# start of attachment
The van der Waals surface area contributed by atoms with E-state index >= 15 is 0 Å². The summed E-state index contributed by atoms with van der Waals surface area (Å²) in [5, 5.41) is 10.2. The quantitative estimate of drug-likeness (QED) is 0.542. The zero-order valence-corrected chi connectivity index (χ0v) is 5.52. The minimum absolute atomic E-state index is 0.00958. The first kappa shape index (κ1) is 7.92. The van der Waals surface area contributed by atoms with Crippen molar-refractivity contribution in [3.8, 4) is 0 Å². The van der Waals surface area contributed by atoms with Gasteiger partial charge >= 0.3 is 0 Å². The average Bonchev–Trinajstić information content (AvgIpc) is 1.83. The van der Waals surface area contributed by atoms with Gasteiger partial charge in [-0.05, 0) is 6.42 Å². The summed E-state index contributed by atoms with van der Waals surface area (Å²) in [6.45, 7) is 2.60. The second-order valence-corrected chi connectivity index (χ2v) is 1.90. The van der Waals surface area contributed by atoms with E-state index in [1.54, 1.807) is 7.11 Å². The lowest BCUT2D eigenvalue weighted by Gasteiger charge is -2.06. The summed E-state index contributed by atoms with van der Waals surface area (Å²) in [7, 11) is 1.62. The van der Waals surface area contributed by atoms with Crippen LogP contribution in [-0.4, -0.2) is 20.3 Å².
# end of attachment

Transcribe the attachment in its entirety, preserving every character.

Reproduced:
The van der Waals surface area contributed by atoms with E-state index >= 15 is 0 Å². The summed E-state index contributed by atoms with van der Waals surface area (Å²) in [5, 5.41) is 10.2. The quantitative estimate of drug-likeness (QED) is 0.542. The zero-order valence-corrected chi connectivity index (χ0v) is 5.52. The minimum absolute atomic E-state index is 0.00958. The first kappa shape index (κ1) is 7.92. The van der Waals surface area contributed by atoms with Crippen molar-refractivity contribution in [3.8, 4) is 0 Å². The van der Waals surface area contributed by atoms with Gasteiger partial charge >= 0.3 is 0 Å². The average Bonchev–Trinajstić information content (AvgIpc) is 1.83. The van der Waals surface area contributed by atoms with Gasteiger partial charge in [-0.05, 0) is 6.42 Å². The summed E-state index contributed by atoms with van der Waals surface area (Å²) in [6.45, 7) is 2.60. The second-order valence-corrected chi connectivity index (χ2v) is 1.90. The van der Waals surface area contributed by atoms with E-state index in [1.54, 1.807) is 7.11 Å². The lowest BCUT2D eigenvalue weighted by Gasteiger charge is -2.06. The summed E-state index contributed by atoms with van der Waals surface area (Å²) in [7, 11) is 1.62. The van der Waals surface area contributed by atoms with Crippen LogP contribution in [-0.4, -0.2) is 20.3 Å².